When you start writing your resume, you need to pay attention to a lot of different things. It's a little like golf. Keep your knees slightly bent. Follow the ball with your eyes. Swing all the way through the stroke. It just goes on and on. How is one person supposed to remember all of those things at once?
It's the same way with resume writing. Keep all of your verbs in the same tense (usually past tense). Inject enthusiasm into the resume wherever possible. Show your accomplishments rather than relate the tasks you have handled in the past. Leave enough white space on the resume so that it doesn't look cluttered. It just never seems to stop.
One way to make the whole process a little easier is to plan your resume out before actually drafting it on a computer. Focus on one thing at a time and move ahead when you feel like you have one step conquered.
Writing a resume isn't much fun. When you do it yourself, though, you have a great opportunity to learn more about yourself, which in turn helps you answer those tough interview questions later on. Think of the resume writing process as a self-improvement project. You will have a chance to reflect on your career, your personal and professional skills, your accomplishments and your future career goals as well as be better prepared for the future.
To make the most of the opportunity, take a look at the Three C's of Resume Creation shown below. Each "C" word will help you focus on a different aspect of the resume and will help you ensure that it accomplishes what it is supposed to accomplish.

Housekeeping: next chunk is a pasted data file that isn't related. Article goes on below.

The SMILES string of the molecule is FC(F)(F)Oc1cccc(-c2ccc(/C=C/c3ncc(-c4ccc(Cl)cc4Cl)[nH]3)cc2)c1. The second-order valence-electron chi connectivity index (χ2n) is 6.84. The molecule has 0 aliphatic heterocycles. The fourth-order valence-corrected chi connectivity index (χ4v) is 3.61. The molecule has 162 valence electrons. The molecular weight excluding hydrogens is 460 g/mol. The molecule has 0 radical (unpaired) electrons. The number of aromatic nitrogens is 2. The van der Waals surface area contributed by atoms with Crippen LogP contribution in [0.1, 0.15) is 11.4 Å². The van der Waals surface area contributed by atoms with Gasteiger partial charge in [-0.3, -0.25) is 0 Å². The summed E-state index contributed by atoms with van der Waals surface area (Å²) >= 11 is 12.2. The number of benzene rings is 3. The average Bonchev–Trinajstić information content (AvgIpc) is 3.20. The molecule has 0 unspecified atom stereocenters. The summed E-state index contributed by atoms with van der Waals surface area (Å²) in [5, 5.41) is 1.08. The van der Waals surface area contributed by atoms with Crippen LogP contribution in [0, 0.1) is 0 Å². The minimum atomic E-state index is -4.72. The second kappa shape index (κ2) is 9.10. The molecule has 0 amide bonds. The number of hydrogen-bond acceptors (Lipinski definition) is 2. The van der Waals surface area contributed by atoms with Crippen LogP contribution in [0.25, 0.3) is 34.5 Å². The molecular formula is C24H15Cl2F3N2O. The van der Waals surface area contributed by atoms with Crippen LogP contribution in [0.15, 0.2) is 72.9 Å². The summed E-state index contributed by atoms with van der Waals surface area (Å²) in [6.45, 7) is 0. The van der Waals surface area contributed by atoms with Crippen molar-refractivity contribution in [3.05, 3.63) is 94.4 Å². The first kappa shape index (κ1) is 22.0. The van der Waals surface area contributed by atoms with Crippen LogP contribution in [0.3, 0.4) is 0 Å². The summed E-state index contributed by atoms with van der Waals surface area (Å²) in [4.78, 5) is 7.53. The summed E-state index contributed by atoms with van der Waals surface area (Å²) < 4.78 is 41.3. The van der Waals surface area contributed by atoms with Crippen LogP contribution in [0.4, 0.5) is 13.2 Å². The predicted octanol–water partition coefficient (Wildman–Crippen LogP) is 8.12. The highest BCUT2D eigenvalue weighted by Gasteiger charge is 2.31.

Here are the Three C's of Resume Creation
The first "C" – Content
There are two basic elements of a resume. The first is design and the second is content. The design is the format (chronological, functional, combination). The second is the tough part as it entails the aspects of your personal and professional background that make up the "content" of the resume. The content is what determines if you are called for an interview or not. First and foremost, make sure your resume is free of flaws. If you have typos and grammar errors, you do not stand much of a chance of being seriously considered.
The second "C" – Character
This is a subcategory of the first "C". An employer wants to know what kind of person you are. Show the employer that you are a problem solver, results-oriented, loyal and determined to succeed and you will do much better at making a good impression than someone who simply states their employment history.
The third "C" – Competency
This is also a subcategory of the first "C". You have to prove that you can do the job. Are you adequately trained, educated and accomplished? Use active language to clearly SHOW just what you have achieved and how your qualifications match the exact needs of the organization.
You can create a resume that looks fantastic and impresses the employer, but it takes effort and thought. Do it right. There is no point in crafting a resume if it doesn't accomplish what you want it to accomplish. Put the time in to make it a professional document and you will find that the job of your dreams is very likely just around the corner. Just remember "The Three C's of Resume Creation".